Harkening back to the post War era, when men and women began to share the workplace at a much higher ratio; spouses, children, and other close relations often became too valuable or too challenging for the company to lose in entirety. For the small business, playing on loyalties and a deep familial obligation to serve, the practice of hiring family is a proven method of filling vacancies with dedicated individuals who see employment as a life career of sorts, and often a fulfillment of family expectations. These hiring decisions are often successful in the short term and problematic in the long term.
A reasonable person will understand and support almost anything but if they feel they’ve been slighted, loyalty and reasonableness may reset to work against you. Most non-family employees recognize the legitimacy of preparing family members to assume a company's reins down the road. However, this comes from clear communication and strong relationships. This is important to understand because non-family employees may feel that emotional ties between people who are related may negatively affect leadership’s decision making abilities and impact their own personal professional growth. Newly hired family members may be seen by some as roadblocks to advancement, the non-family employee may perceive no recourse or opportunity to resolve these issues. This perception creates a no-win situation for all involved. Left unchecked, the simple act of mixing family with non-family employees can develop into a major morale problem.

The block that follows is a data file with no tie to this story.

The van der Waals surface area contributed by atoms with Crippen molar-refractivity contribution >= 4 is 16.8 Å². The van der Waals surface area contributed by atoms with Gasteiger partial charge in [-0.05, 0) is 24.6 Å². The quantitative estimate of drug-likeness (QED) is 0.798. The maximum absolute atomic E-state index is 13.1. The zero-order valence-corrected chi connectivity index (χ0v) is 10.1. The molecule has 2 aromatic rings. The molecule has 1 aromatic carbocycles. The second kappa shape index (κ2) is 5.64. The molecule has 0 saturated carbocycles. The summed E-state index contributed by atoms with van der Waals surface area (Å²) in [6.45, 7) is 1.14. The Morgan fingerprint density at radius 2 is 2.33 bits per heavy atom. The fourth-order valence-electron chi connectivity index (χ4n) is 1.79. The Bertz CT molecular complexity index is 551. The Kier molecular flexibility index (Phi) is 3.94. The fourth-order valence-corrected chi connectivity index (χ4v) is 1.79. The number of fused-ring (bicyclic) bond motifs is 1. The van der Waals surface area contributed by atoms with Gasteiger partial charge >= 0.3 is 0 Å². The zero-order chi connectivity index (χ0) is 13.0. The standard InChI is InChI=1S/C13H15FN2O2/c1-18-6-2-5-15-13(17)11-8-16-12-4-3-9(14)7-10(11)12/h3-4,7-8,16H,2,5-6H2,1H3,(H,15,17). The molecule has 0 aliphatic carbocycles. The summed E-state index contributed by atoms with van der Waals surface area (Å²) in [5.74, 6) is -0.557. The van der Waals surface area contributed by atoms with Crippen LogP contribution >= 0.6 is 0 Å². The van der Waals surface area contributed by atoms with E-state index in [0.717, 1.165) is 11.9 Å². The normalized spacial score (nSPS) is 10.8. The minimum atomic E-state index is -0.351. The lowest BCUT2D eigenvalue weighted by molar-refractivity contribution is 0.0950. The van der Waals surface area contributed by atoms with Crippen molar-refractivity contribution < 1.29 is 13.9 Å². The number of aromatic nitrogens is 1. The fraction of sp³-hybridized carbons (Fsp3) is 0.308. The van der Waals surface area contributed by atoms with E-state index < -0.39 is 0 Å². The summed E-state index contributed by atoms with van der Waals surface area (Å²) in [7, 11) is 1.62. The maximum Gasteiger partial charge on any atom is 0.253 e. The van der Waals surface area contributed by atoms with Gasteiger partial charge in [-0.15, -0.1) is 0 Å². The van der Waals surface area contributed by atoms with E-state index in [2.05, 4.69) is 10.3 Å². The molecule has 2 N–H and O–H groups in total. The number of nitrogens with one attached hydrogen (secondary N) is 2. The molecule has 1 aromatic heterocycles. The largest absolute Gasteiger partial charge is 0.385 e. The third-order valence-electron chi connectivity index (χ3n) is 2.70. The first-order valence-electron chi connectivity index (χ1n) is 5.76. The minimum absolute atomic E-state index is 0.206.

TYING IT ALL TOGETHER
This reality must be mitigated by the business owner; recognizing first that emotional bonds between family members can actually have a positive effect on individual performance and company results; and secondly, in fostering and sharing a culture that all employees, including family members, are held responsible for their performance.
So how do we continue to reap the benefits of purposeful hiring, while ensuring we aren’t negatively affecting other non-family employees or damaging our company name/brand in the public eye? Is there a way to prepare for the pushback that will occur when it’s time to bring someone new (and different) into the fold?
The details are specific to each company but could include:
Ultimately, it’s about building upon the groundwork of the organization to achieve a new, more transparent framework that clearly outlines the intentions, expectations, and practices the company will undertake in pursuit of business continuity and in support of their widely held succession plan.
TIES THAT BIND
In a recent article, we looked at nepotism - favoritism shown to family members or relations – a common practice in small/family business environments.
The crux of the story came down to one question: will a family enterprise that surrounds itself with family relations, be prepared for the pushback that will occur when it’s time to bring someone new and different into the fold?